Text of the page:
Mastriano is a polarizing figure within the state’s Republican Party.

The retired U.S. Army colonel has campaigned at political events that included QAnon adherents, he espoused a political agenda that embraced Trump’s Big Lie about the 2020 election, rejected measures taken to protect Pennsylvanians including masks in the coronavirus pandemic, holding an anti-vaccine “Medical Freedom Rally” rally on the state Capitol steps days after declaring his candidacy for the GOP governor’s primary race, and also mixing in messaging of Christian nationalism.

He also supports expanding gun rights in Pennsylvania and in the state Senate sponsored a bill to ban abortion once a heartbeat is detected.

NBC News noted that Mastriano pledged in his election night address that on the first day of his administration he would crack down on “critical race theory,” a catchall term Republicans have used to target school equity programs and new ways of teaching about race, transgender rights and any remaining COVID-19 vaccine requirements.

“CRT is over,” Mastriano declared. “Only biological females can play on biological females’ teams,” he added, and “you can only use the bathroom that your biology and anatomy says.”

His anti-LGBTQ views have long been part of his personal portfolio. The Washington Post reported that 21 years ago while attending the Air Force’s Air Command and Staff College in 2001, then-Maj. Mastriano wrote his master’s thesis on a hypothetical “left-wing ‘Hitlerian putsch'” that was caused by “the depredations of the country’s morally debauched civilian leaders.” Among those “depredations,” in his words, was the “insertion of homosexuality into the military.”

As the Post reported, his paper shows “disgust for anyone who doesn’t hold his view that homosexuality is a form of ‘aberrant sexual conduct.'”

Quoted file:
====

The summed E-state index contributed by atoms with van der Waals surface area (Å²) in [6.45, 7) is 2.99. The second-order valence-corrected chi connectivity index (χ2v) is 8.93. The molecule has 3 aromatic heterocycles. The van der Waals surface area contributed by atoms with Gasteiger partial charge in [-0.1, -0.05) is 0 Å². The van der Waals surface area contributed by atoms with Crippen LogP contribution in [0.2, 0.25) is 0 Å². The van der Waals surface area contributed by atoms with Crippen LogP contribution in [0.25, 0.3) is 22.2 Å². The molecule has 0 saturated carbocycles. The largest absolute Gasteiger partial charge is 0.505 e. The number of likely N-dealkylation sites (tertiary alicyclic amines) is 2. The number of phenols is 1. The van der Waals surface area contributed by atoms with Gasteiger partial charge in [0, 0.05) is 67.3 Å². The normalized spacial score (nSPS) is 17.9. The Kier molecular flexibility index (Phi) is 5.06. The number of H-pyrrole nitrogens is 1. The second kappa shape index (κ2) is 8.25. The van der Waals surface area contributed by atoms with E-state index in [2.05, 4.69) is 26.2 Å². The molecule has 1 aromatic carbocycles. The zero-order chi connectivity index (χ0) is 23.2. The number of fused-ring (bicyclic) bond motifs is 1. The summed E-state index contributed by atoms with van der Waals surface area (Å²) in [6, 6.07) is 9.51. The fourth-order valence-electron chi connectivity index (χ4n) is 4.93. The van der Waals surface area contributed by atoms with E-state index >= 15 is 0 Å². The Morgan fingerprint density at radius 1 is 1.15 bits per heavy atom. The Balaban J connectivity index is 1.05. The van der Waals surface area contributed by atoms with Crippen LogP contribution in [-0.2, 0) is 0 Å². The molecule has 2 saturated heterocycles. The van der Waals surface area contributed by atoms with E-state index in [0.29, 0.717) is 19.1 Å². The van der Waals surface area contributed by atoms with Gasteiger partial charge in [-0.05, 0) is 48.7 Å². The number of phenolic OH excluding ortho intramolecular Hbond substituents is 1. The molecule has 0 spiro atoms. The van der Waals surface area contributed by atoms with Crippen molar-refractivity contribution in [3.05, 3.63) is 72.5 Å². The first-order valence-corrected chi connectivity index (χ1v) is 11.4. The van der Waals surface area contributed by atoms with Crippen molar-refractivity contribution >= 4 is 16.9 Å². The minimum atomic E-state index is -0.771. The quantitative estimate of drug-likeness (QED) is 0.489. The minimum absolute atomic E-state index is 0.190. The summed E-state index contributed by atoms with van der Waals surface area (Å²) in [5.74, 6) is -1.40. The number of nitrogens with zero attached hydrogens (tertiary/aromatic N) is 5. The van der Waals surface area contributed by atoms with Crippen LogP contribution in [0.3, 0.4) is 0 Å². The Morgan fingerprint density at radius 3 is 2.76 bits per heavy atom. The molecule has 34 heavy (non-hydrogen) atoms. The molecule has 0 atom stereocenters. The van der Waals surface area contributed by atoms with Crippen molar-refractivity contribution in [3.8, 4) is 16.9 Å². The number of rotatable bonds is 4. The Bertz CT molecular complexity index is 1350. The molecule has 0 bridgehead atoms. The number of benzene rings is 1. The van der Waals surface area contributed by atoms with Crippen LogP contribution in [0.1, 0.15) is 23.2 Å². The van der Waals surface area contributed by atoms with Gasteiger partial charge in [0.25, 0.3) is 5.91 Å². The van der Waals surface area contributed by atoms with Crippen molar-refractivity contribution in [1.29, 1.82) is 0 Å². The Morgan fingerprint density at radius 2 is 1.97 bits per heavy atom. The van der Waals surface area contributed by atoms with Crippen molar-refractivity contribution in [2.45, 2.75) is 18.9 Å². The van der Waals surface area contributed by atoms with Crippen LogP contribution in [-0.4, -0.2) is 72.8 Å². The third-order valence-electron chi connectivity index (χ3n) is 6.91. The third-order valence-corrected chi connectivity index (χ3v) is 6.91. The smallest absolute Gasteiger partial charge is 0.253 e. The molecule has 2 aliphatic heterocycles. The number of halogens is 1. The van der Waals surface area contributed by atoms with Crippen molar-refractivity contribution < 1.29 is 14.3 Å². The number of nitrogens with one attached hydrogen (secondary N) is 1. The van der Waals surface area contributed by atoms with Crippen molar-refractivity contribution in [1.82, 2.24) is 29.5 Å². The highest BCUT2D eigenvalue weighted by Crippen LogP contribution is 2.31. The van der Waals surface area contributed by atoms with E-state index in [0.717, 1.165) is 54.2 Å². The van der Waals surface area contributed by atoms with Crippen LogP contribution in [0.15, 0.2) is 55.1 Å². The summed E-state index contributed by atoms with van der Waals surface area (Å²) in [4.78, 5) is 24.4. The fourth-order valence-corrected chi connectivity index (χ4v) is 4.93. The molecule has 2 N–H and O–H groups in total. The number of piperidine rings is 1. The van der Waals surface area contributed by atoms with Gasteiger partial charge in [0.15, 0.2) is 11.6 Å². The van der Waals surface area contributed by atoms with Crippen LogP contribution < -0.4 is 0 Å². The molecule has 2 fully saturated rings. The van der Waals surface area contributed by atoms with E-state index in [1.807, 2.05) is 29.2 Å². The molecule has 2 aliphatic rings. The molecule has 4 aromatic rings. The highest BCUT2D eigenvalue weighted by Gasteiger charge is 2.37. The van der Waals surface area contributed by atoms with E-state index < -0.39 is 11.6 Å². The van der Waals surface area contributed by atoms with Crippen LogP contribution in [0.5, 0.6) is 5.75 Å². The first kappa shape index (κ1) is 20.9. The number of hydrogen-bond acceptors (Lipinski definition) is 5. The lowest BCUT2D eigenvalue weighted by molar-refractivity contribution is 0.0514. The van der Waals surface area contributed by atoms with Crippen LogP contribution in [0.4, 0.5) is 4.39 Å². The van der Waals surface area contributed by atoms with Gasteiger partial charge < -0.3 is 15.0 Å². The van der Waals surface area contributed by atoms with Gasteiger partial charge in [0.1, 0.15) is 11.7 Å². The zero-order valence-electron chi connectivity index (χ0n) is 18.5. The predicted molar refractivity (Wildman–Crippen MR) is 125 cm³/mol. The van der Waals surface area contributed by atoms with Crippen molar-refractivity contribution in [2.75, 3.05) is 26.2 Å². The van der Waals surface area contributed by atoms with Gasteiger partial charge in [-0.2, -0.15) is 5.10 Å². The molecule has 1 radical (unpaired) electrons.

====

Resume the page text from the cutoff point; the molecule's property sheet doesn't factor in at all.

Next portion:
The paper is posted on an official Defense Department website and lists Mastriano as the author at a time when he said he received a master’s degree from the school.

This is not the only instance of Mastriano professing anti-LGBTQ beliefs. 

In 2018, he stated his belief that LGBTQ couples should not be allowed to adopt a child. During an interview with 103.7 FM, when asked “should LGBTQ couples, i.e. two moms or two dads, be allowed to adopt?” Mastriano answered, “No.” [This takes place at the 16:00 mark.]

NBC News interviewed David La Torre, a Republican and former adviser to fellow gubernatorial candidate Jake Corman.

“As far as what a Pennsylvania government would look like with Mastriano in charge, quite frankly, it’s just not something I’m ready to think about at this point,” La Torre said, adding that while there are many unknowns, the dynamic between Mastriano and the state General Assembly, currently controlled by Republicans, would be one to watch. 

“All I know is this — he will govern as governor like he campaigned,” he said. “He would govern with a sledgehammer and expect Republicans to fall in line. And it would be one of the more fascinating tugs of war we’ve seen in Harrisburg.”

Dave Ball, chairman of the Washington County GOP, told NBC News that Mastriano’s victory was “a shame” for the party, the product of “a phenomenon that I truly don’t understand.” But any misgivings won’t stop Ball from working toward the ultimate goal: taking back the governor’s mansion, saying it’s a must-win race. (The two-term incumbent, Tom Wolf, a Democrat, is term-limited.)

As if telegraphing the battles to come should he take the governor’s chair, Politico reported: “Our biggest problem,” said Mastriano on Steve Bannon’s “War Room: Pandemic” podcast on Tuesday, “is going to be these feckless RINO-type Republicans here that will not allow us to have a fighter as governor. But we’re going to beat them and they’re going to lose power, and they’re going to be put to shame.”

Mastriano lists agenda as governor during Pa. GOP nominee victory speech:

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History making win- Out Lesbian could be Oregon’s next governor

“This will be a three-way race for the highest office in our state, and this will be an election unlike anything any of us have ever seen”

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Courtesy of Tina Kotek

The Democratic gubernatorial primary Tuesday win by Oregon Speaker of the House Tina Kotek, who had announced her run for the governor’s seat to replace incumbent Democratic Governor Kate Brown, who is term limited last September 1st, 2021, positions her to become the first Out Lesbian governor in the nation should she win the general election in November.

Kotek’s win comes during an uptick in the elections nationwide as more candidates running for office identify as LGBTQ”. More than 600 LGBTQ candidates are on ballots this year, according to the LGBTQ Victory Fund.

According to the Victory Fund, at least 101 people ran or are running for the U.S. Senate or U.S. House – with 96 still actively running as of February 21, 2022. That marks a 16.1 percent increase in LGBTQ Congressional candidates compared to the 2020 election cycle, when 87 people ran.